Sir Alan Moses, chair of IPSO, rejected the idea of “a defensive press” and championed the cause of robust, “edited journalism” over “the unedited flatulence of the troll online” in his keynote speech at this year’s London Press Club Awards lunch.
Was “all fair and dandy in the world of press behaviour?” he asked several hundred editors and senior journalists gathered at the five-star luxury Corinthia Hotel in London for the annual Awards lunch. “Oh good lord, I sincerely hope not,” he said.
“The thought of a well-behaved press tiptoeing daintily in the park for fear of treading on the pretty flowers in so many illicit beds gives this regulator cold gruel indeed”, said Sir Alan, a former Lord Justice of Appeal and Court of Appeal judge, who became IPSO’s first chair in 2014.
“We don’t want a defensive press fearful of treading over the line and this perhaps, beyond the well-deserved prizes, is what we ought, what we must celebrate.
“We need more than ever a press that has verifiable reliable sources, we need the geography, the serendipity, the smell of edited newspaper journalism. Above all, we need edited journalism and not the unedited flatulence of the troll online. And that is what it seems to an outsider we rejoice in today.”
And a thinly-disguised dig at IMPRESS, the self-appointed charity claiming to rival IPSO which was set up with the backing of the majority of UK newspapers, he announced a new category of award – for Regulator of the Year – with IPSO coming second, but “highly commended”.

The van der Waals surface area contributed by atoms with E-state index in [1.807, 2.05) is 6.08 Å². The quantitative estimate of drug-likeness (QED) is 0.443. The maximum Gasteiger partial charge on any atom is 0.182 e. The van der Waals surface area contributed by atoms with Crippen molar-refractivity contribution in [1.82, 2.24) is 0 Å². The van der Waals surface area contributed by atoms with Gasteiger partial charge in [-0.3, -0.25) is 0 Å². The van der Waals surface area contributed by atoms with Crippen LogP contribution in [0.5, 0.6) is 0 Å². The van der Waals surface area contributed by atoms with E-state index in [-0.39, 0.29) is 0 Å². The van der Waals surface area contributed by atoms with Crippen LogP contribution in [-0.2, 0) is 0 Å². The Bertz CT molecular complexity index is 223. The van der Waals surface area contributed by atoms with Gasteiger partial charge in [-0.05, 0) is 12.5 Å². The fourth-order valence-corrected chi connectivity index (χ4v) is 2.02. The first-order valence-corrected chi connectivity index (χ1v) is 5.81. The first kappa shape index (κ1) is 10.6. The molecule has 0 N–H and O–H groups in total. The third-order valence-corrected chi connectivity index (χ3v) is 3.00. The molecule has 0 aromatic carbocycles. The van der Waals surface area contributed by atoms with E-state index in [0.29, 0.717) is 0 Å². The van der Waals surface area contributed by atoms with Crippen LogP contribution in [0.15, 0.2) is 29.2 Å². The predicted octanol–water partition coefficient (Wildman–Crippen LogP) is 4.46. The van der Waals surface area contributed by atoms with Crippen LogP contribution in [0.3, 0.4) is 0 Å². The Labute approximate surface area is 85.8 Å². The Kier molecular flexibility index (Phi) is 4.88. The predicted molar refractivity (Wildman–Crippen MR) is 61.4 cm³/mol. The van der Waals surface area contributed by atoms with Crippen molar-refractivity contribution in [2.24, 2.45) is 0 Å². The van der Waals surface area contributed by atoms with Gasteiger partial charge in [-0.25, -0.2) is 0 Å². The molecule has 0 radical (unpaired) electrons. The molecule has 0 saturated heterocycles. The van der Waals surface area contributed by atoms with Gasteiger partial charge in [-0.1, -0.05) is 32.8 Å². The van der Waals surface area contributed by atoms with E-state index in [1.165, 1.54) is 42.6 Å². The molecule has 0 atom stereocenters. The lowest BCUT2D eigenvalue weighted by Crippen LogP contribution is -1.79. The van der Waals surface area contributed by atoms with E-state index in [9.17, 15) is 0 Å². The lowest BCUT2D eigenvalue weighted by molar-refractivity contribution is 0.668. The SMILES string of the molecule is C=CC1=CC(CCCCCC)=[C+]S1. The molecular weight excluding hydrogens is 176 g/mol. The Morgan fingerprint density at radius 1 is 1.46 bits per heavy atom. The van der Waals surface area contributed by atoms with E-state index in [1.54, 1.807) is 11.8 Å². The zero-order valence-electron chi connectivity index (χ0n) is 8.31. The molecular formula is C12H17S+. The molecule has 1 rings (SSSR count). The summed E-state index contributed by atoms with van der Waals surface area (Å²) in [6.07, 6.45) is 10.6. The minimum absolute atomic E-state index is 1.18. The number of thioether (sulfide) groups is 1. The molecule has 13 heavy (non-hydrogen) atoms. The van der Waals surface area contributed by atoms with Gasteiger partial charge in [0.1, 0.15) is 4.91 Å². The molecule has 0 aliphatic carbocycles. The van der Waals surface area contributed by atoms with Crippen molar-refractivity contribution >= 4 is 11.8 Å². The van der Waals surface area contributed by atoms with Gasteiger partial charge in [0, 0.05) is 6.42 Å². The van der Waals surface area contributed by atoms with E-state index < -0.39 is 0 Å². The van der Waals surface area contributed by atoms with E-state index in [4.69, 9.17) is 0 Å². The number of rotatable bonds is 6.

“The winner is…IMPRESS…what regulator could hope to rise to the eminence of a regulator of the Ferret and the Bit of Stone….where few if any complain and where those worthy blogs do what you all ought to learn to do…behave yourselves. What fun it must be a theoretical regulator. The triumph of theory over practice needs does it not our admiration”, said Sir Alan.
Later, Paul Dacre, editor of the Daily Mail, winner of Newspaper of the Year (check) praised the newspaper industry of today, rather the “gin-soaked industry of yesterday”, although during Leveson, he said, “the entire industry was judged guilty and had to prove its innocence”.
However, the future looked brighter with the appointment of Sir Alan, whom he said was “passionate about the freedom of the press”, as opposed to “the malign zealots” lined up to attack the press. But he lamented the pay of regional journalists who worked “for a pittance” in order to become journalists.